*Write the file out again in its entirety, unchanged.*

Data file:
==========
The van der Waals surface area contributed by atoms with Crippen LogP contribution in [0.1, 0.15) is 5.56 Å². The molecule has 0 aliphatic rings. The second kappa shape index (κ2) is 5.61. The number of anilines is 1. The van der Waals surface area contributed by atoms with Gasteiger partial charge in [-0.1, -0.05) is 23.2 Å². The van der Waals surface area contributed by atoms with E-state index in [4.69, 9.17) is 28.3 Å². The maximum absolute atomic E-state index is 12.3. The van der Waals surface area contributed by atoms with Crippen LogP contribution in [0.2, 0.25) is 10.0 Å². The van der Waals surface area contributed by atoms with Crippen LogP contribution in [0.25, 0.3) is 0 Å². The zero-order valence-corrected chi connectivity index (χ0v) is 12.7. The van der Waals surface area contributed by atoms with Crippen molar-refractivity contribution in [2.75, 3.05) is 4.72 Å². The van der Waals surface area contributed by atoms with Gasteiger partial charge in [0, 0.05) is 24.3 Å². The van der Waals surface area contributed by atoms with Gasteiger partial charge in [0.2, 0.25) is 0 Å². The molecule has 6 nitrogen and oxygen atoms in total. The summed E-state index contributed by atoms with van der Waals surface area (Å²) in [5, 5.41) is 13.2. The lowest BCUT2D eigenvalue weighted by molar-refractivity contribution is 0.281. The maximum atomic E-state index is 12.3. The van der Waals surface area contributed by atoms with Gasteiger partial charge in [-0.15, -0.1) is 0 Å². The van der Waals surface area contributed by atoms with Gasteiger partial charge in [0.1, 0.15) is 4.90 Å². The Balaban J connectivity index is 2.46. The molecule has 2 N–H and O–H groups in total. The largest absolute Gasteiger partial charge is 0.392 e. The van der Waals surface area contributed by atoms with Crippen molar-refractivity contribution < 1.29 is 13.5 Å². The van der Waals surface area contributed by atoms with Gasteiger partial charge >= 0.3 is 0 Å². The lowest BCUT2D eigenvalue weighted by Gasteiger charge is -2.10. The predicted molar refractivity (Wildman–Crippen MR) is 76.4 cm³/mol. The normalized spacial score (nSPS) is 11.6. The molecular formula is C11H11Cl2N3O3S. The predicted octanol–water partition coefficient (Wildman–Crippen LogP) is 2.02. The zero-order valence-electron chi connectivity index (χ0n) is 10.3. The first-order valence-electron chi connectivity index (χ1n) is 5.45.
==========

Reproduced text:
The van der Waals surface area contributed by atoms with Crippen LogP contribution in [0.1, 0.15) is 5.56 Å². The molecule has 0 aliphatic rings. The second kappa shape index (κ2) is 5.61. The number of anilines is 1. The van der Waals surface area contributed by atoms with Gasteiger partial charge in [-0.1, -0.05) is 23.2 Å². The van der Waals surface area contributed by atoms with E-state index in [4.69, 9.17) is 28.3 Å². The maximum absolute atomic E-state index is 12.3. The van der Waals surface area contributed by atoms with Crippen LogP contribution in [0.2, 0.25) is 10.0 Å². The van der Waals surface area contributed by atoms with Crippen LogP contribution in [0.25, 0.3) is 0 Å². The zero-order valence-corrected chi connectivity index (χ0v) is 12.7. The van der Waals surface area contributed by atoms with Crippen molar-refractivity contribution in [2.75, 3.05) is 4.72 Å². The van der Waals surface area contributed by atoms with Gasteiger partial charge in [0, 0.05) is 24.3 Å². The van der Waals surface area contributed by atoms with Gasteiger partial charge in [0.2, 0.25) is 0 Å². The molecule has 6 nitrogen and oxygen atoms in total. The summed E-state index contributed by atoms with van der Waals surface area (Å²) in [5, 5.41) is 13.2. The lowest BCUT2D eigenvalue weighted by molar-refractivity contribution is 0.281. The maximum atomic E-state index is 12.3. The van der Waals surface area contributed by atoms with Gasteiger partial charge in [-0.15, -0.1) is 0 Å². The van der Waals surface area contributed by atoms with Gasteiger partial charge in [0.1, 0.15) is 4.90 Å². The Balaban J connectivity index is 2.46. The molecule has 2 N–H and O–H groups in total. The largest absolute Gasteiger partial charge is 0.392 e. The van der Waals surface area contributed by atoms with Crippen molar-refractivity contribution < 1.29 is 13.5 Å². The van der Waals surface area contributed by atoms with Gasteiger partial charge >= 0.3 is 0 Å². The lowest BCUT2D eigenvalue weighted by Gasteiger charge is -2.10. The predicted molar refractivity (Wildman–Crippen MR) is 76.4 cm³/mol. The normalized spacial score (nSPS) is 11.6. The molecular formula is C11H11Cl2N3O3S. The predicted octanol–water partition coefficient (Wildman–Crippen LogP) is 2.02. The zero-order valence-electron chi connectivity index (χ0n) is 10.3. The first-order valence-electron chi connectivity index (χ1n) is 5.45.